Making a New Cover for a Tailor’s Sleeve Press Tutorial

While cleaning up the sewing room today, I got side tracked by two projects. Both related to the cleaning up. In putting away spools of thread and bobbins, I realized that I could make another shelf for the bookcase where most of my thread is stored. After getting that done, and the shelf contents tidied up, I decided to tackle the top of the bookcase where ironing tools are stored.

tailor's sleeve board 1

I’m sure you see the connection to the tailor’s sleeve press, which resides on top of the bookcase. How I got sidetracked was seeing the pitiful condition of the cover on the old pressing tool. Every time I see it, I think that one day I should make a new cover for it, then forget. But when I do use it, I wish I had already made a new cover.

tailor's sleeve board 2

I rarely sew clothing, but it is a wonderful tool for pressing seams on things like a bag.

So, my cleaning was temporarily suspended for the lure of a new project. Now the tailor’s sleeve press has a new cover and you have a new tutorial.

Tucked away in a box of specialty fabrics under my work table is a large piece of ironing board fabric. This is a 100%-cotton fabric with an aluminized coating. I have used this for making ironing pads as well as quilting it for oven mitts. You can buy already quilted ironing board fabric, but for an ironing surface, I prefer a smooth surface with no quilting.

I took off the cover on one side, placed the uncovered wood on top of the fabric, which was placed wrong side up on my sewing table. The shape of the form was traced onto the fabric. Next, 1″ was added all around. Then this was cut out.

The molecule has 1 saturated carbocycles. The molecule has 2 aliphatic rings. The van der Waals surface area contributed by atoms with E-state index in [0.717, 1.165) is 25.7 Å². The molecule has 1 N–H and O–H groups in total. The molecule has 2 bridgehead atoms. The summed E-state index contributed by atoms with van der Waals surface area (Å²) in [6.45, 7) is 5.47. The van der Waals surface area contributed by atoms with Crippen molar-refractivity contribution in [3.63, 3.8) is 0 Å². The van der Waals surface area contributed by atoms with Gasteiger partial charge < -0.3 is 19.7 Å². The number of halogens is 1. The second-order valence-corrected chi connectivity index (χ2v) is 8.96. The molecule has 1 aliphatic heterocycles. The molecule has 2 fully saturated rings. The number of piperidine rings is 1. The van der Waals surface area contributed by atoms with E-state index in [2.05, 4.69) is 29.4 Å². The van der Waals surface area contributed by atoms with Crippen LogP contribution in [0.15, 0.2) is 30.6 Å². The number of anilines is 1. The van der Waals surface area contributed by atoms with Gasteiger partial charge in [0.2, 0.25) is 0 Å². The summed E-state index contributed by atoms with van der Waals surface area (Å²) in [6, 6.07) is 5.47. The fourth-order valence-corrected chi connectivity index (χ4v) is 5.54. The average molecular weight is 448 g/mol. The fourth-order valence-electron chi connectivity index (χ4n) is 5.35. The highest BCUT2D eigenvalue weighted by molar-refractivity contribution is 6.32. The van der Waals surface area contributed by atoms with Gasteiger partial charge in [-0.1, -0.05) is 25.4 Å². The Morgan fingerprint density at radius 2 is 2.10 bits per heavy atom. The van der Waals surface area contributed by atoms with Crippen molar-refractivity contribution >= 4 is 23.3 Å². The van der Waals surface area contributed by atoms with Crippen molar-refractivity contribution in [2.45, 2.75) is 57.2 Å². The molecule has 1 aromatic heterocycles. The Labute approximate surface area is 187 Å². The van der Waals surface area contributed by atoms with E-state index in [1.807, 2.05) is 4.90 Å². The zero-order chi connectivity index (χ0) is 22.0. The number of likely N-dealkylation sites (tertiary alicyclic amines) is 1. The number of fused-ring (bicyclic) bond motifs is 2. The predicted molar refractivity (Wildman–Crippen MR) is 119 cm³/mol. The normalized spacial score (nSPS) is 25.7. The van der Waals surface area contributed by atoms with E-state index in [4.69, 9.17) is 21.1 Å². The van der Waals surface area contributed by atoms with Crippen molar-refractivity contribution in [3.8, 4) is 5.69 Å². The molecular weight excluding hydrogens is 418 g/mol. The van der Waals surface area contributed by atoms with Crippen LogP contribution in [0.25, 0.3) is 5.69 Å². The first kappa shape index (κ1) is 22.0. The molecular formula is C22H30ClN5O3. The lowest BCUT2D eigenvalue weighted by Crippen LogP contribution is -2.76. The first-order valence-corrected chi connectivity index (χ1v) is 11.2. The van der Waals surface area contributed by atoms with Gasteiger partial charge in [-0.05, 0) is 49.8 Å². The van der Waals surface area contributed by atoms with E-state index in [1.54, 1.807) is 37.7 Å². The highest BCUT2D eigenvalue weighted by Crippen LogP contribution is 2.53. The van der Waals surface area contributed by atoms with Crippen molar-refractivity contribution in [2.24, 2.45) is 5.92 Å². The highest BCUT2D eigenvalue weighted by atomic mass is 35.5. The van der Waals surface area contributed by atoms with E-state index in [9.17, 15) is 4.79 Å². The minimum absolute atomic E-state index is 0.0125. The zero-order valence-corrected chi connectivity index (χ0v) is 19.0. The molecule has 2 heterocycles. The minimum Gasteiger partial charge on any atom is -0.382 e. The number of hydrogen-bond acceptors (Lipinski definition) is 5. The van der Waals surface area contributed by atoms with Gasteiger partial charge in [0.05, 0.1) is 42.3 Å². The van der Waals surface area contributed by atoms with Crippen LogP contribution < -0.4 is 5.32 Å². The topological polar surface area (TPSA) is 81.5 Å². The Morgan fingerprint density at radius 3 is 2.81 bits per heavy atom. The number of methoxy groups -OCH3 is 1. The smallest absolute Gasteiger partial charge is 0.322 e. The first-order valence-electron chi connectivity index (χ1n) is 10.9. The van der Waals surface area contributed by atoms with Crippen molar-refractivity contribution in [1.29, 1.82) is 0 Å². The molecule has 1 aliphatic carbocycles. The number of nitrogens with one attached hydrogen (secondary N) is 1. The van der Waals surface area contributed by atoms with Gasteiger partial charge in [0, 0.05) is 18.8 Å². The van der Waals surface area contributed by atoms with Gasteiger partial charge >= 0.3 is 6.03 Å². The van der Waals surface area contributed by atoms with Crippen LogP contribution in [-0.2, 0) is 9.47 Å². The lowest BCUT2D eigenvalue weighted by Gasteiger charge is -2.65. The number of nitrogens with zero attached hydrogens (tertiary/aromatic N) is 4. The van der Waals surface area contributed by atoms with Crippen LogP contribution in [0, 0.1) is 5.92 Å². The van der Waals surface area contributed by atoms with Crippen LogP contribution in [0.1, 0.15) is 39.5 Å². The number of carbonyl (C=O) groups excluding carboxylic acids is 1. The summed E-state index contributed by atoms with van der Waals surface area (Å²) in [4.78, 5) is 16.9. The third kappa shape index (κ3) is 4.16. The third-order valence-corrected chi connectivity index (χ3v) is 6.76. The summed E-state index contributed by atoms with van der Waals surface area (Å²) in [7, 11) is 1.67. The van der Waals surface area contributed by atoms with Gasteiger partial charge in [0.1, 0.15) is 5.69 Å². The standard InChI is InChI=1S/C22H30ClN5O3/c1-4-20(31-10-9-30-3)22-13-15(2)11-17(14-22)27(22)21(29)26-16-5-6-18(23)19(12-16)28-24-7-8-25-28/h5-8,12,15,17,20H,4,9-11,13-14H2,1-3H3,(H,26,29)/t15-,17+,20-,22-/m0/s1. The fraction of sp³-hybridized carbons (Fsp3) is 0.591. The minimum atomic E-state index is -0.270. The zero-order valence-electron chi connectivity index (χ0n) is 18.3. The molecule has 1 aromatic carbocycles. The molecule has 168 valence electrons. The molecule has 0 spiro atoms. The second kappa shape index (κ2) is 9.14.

tailor's sleeve board 3

Note: If I had to do the project over again, I would have added about a 1/4″ more all around so that the fabric neatly covered the sides rather than just barely covered the sides.

Fold the fabric in half down the length and finger press a crease on the wide end. This is where the stitching starts and stops so the tie will be at the back.

tailor's sleeve board 4

Thread a cord or heavy crochet thread through a cording foot on your sewing machine. Then, using, zigzag stitch all the way around the piece of fabric, starting and stopping at the crease with a little bit of gap (about 1/4″) between start and stop. The zigzag stitch will create a casing for the cord. Leave several inches of cord at each end for tying off.

tailor's sleeve board 5

In the next picture, you can see that one side has been recovered. The original padding, which I kept, can be seen on the other side. Next to the press is the second cover ready to be slipped on and cinched into place by pulling on each cord end to gather up the excess in the curves and tying off the ends.

tailor's sleeve board 6

So that the sides of the cover does not slip back and forth and to create more tension on the fabric and thus a flatter work surface, the fabric is laced into place on the back side of the board.

tailor's sleeve board 7

The next time I use my tailor’s sleeve press, I will be glad it has been recovered. It was a short project, taking about an hour, so there is still plenty of time to finish cleaning up the sewing room. That is if there isn’t another project which draws me away from restoring order to the sewing room.

tailor's sleeve board 8



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